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EDITORIAL: PTSD progress

The provincial government has agreed to bring in legislation that will make PTSD a presumptive injury. —
The provincial government has agreed to bring in legislation that will make PTSD a presumptive injury. — 123RF Stock Photo

If your job breaks you physically or mentally, if it crushes your spine or poisons your lungs or otherwise leaves you unable to work any longer, your options are limited. You can’t sue your employer for what has happened on the job — what you can do is go through the provincial worker’s compensation process.

The Workplace Health, Safety and Compensation Act spells that out clearly: “The right to compensation provided by this Act is instead of rights and rights of action, statutory or otherwise, to which a worker or his or her dependents are entitled against an employer…”

It’s hard enough sometimes to admit you can’t cope; having to restate that, to prove it, to strangers who might simply deny a claim for workplace compensation adds the risk of financial insult to on the job injury.

But all injuries are different. Some are obvious, others are more discrete. Some are easy to talk about; if a pallet crushes your foot, people will sign your cast. Others are far less easily discussed. Leave the office with a diagnosis of clinical depression and you might hear nothing from your workmates. On top of all of that, some conditions are difficult to talk about with strangers, even when those strangers are physicians. For others, it’s difficult to prove they were caused directly by your work.

Take post-traumatic stress disorder (PTSD). For first responders and many other workers, PTSD is clearly a work hazard — but the symptoms of the disorder are not only debilitating, they can be deeply personal and embarrassing.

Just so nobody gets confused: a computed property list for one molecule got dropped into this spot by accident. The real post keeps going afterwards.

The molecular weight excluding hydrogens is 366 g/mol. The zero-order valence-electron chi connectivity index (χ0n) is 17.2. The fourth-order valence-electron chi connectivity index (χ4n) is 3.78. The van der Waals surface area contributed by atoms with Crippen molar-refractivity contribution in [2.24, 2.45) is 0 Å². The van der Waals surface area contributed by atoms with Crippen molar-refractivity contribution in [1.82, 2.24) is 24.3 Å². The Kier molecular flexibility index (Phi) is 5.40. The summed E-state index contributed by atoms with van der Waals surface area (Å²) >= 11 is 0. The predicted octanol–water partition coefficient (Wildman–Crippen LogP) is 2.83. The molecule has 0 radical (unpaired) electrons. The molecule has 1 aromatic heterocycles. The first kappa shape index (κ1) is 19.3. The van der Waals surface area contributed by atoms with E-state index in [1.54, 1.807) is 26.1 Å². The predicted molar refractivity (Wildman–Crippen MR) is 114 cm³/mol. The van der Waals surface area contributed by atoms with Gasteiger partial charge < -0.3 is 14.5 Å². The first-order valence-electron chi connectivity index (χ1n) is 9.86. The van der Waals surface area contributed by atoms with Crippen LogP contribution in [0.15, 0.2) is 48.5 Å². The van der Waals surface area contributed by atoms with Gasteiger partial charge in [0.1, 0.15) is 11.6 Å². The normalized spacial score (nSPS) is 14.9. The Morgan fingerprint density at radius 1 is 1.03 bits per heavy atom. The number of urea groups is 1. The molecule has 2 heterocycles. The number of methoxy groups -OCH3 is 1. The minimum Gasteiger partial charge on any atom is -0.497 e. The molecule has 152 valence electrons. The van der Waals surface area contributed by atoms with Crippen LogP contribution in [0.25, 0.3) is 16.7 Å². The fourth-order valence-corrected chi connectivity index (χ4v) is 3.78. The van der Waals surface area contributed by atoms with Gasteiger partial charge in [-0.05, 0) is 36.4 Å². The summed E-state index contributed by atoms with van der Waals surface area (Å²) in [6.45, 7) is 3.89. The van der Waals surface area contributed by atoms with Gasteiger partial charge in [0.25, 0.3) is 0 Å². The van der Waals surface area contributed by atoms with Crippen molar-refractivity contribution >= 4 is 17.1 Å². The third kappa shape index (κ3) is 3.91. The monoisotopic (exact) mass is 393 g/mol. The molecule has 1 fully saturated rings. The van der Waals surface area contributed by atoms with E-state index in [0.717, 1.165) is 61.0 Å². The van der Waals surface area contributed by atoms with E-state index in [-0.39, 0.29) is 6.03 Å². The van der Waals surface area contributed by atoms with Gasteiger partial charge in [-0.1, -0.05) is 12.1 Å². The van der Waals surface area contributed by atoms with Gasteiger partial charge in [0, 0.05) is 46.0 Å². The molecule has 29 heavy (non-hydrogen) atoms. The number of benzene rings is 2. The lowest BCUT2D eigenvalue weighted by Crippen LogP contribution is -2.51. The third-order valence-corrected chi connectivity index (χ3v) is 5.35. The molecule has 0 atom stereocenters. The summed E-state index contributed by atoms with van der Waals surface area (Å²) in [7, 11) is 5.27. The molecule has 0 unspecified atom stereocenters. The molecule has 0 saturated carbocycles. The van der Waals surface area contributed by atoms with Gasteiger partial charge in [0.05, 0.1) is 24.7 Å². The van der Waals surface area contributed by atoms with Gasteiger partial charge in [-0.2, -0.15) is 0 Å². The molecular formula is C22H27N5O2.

You may not want to talk about your sleeplessness and uncontrollable anger. You may be unable to jump through bureaucratic hoops and explain about debilitating nightmares or fugues, or you might be unwilling to throw your life into a system that could literally discount everything as being “all in your head.” It’s hard enough sometimes to admit you can’t cope; having to restate that, to prove it, to strangers who might simply deny a claim for workplace compensation adds the risk of financial insult to on the job injury.

And that’s why it’s significant that the provincial government has agreed to bring in legislation that will make PTSD a presumptive injury, as far as this province’s worker’s compensation system is concerned.

That means, if an individual suffers a traumatic incident at work and subsequently develops PTSD, it will be accepted that the injury was caused by their work. A PTSD sufferer will not have to prove that connection.

It’s a critical step forward: it means employees will be able to get help more quickly, and will not face, as a first step, having to prove their illness came from their job.

The decision has been widely lauded, except by employers’ groups, who fear their premiums might end up paying claims to people whose PTSD was not caused by work issues.

To that, we’d say, you can admire their cost-consciousness. Not their humanity.

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